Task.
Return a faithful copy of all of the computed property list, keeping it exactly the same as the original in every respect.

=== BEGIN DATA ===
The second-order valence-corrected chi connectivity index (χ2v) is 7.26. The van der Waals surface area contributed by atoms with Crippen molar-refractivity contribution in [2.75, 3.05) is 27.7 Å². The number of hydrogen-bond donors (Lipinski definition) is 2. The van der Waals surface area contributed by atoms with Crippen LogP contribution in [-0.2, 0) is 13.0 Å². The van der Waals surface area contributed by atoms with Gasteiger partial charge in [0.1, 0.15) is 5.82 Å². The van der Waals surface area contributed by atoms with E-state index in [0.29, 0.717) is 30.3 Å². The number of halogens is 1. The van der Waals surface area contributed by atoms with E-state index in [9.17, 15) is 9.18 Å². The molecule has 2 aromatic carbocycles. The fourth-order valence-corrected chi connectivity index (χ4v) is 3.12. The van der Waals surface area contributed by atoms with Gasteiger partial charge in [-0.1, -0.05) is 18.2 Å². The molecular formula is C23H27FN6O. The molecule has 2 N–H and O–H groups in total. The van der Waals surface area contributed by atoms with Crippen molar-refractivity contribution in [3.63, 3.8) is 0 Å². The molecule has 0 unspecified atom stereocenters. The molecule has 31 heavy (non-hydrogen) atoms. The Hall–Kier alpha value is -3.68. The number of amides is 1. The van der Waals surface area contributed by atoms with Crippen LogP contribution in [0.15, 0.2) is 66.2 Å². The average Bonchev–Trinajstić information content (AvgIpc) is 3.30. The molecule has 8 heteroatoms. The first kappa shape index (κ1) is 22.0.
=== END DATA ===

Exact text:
The second-order valence-corrected chi connectivity index (χ2v) is 7.26. The van der Waals surface area contributed by atoms with Crippen molar-refractivity contribution in [2.75, 3.05) is 27.7 Å². The number of hydrogen-bond donors (Lipinski definition) is 2. The van der Waals surface area contributed by atoms with Crippen LogP contribution in [-0.2, 0) is 13.0 Å². The van der Waals surface area contributed by atoms with Gasteiger partial charge in [0.1, 0.15) is 5.82 Å². The van der Waals surface area contributed by atoms with E-state index in [0.29, 0.717) is 30.3 Å². The number of halogens is 1. The van der Waals surface area contributed by atoms with E-state index in [9.17, 15) is 9.18 Å². The molecule has 2 aromatic carbocycles. The fourth-order valence-corrected chi connectivity index (χ4v) is 3.12. The van der Waals surface area contributed by atoms with Gasteiger partial charge in [-0.1, -0.05) is 18.2 Å². The molecular formula is C23H27FN6O. The molecule has 2 N–H and O–H groups in total. The van der Waals surface area contributed by atoms with Crippen molar-refractivity contribution in [3.63, 3.8) is 0 Å². The molecule has 0 unspecified atom stereocenters. The molecule has 31 heavy (non-hydrogen) atoms. The Hall–Kier alpha value is -3.68. The number of amides is 1. The van der Waals surface area contributed by atoms with Crippen LogP contribution in [0.15, 0.2) is 66.2 Å². The average Bonchev–Trinajstić information content (AvgIpc) is 3.30. The molecule has 8 heteroatoms. The first kappa shape index (κ1) is 22.0.